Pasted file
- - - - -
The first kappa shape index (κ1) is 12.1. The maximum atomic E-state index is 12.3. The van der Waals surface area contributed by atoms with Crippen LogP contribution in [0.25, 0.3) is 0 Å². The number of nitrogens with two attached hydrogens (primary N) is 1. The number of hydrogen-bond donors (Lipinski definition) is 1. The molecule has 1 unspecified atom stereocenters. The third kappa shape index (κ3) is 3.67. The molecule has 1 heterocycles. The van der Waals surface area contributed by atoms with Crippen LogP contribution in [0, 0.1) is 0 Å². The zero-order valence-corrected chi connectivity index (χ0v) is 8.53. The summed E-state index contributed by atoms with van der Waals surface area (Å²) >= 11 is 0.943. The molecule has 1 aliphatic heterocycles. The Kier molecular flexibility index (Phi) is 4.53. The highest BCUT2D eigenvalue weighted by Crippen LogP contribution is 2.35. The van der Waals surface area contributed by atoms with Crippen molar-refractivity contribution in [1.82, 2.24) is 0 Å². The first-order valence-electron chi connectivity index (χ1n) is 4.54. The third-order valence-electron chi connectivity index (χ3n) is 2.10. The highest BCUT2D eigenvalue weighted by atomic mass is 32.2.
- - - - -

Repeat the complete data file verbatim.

The first kappa shape index (κ1) is 12.1. The maximum atomic E-state index is 12.3. The van der Waals surface area contributed by atoms with Crippen LogP contribution in [0.25, 0.3) is 0 Å². The number of nitrogens with two attached hydrogens (primary N) is 1. The number of hydrogen-bond donors (Lipinski definition) is 1. The molecule has 1 unspecified atom stereocenters. The third kappa shape index (κ3) is 3.67. The molecule has 1 heterocycles. The van der Waals surface area contributed by atoms with Crippen LogP contribution in [0, 0.1) is 0 Å². The zero-order valence-corrected chi connectivity index (χ0v) is 8.53. The summed E-state index contributed by atoms with van der Waals surface area (Å²) >= 11 is 0.943. The molecule has 1 aliphatic heterocycles. The Kier molecular flexibility index (Phi) is 4.53. The highest BCUT2D eigenvalue weighted by Crippen LogP contribution is 2.35. The van der Waals surface area contributed by atoms with Crippen molar-refractivity contribution in [1.82, 2.24) is 0 Å². The first-order valence-electron chi connectivity index (χ1n) is 4.54. The third-order valence-electron chi connectivity index (χ3n) is 2.10. The highest BCUT2D eigenvalue weighted by atomic mass is 32.2.